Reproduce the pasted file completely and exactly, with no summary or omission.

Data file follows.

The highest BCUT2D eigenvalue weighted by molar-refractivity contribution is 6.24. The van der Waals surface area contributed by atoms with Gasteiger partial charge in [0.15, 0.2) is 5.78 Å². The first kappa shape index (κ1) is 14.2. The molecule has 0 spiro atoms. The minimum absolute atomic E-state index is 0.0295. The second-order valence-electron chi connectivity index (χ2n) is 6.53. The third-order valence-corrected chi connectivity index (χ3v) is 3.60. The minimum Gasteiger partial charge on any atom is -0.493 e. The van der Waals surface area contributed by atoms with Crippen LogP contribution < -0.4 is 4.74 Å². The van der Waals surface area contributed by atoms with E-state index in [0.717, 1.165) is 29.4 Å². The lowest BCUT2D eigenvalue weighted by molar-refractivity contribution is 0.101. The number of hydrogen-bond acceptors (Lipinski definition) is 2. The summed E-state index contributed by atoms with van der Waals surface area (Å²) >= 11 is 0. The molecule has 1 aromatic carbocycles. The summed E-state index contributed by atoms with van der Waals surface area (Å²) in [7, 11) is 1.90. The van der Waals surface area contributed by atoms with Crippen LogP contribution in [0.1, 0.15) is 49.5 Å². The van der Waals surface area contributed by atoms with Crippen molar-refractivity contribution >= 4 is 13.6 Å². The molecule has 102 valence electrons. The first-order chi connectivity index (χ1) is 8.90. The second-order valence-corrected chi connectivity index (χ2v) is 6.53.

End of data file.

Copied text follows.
The highest BCUT2D eigenvalue weighted by molar-refractivity contribution is 6.24. The van der Waals surface area contributed by atoms with Gasteiger partial charge in [0.15, 0.2) is 5.78 Å². The first kappa shape index (κ1) is 14.2. The molecule has 0 spiro atoms. The minimum absolute atomic E-state index is 0.0295. The second-order valence-electron chi connectivity index (χ2n) is 6.53. The third-order valence-corrected chi connectivity index (χ3v) is 3.60. The minimum Gasteiger partial charge on any atom is -0.493 e. The van der Waals surface area contributed by atoms with Crippen LogP contribution < -0.4 is 4.74 Å². The van der Waals surface area contributed by atoms with E-state index in [0.717, 1.165) is 29.4 Å². The lowest BCUT2D eigenvalue weighted by molar-refractivity contribution is 0.101. The number of hydrogen-bond acceptors (Lipinski definition) is 2. The summed E-state index contributed by atoms with van der Waals surface area (Å²) >= 11 is 0. The molecule has 1 aromatic carbocycles. The summed E-state index contributed by atoms with van der Waals surface area (Å²) in [7, 11) is 1.90. The van der Waals surface area contributed by atoms with Crippen LogP contribution in [0.1, 0.15) is 49.5 Å². The van der Waals surface area contributed by atoms with Crippen molar-refractivity contribution >= 4 is 13.6 Å². The molecule has 102 valence electrons. The first-order chi connectivity index (χ1) is 8.90. The second-order valence-corrected chi connectivity index (χ2v) is 6.53.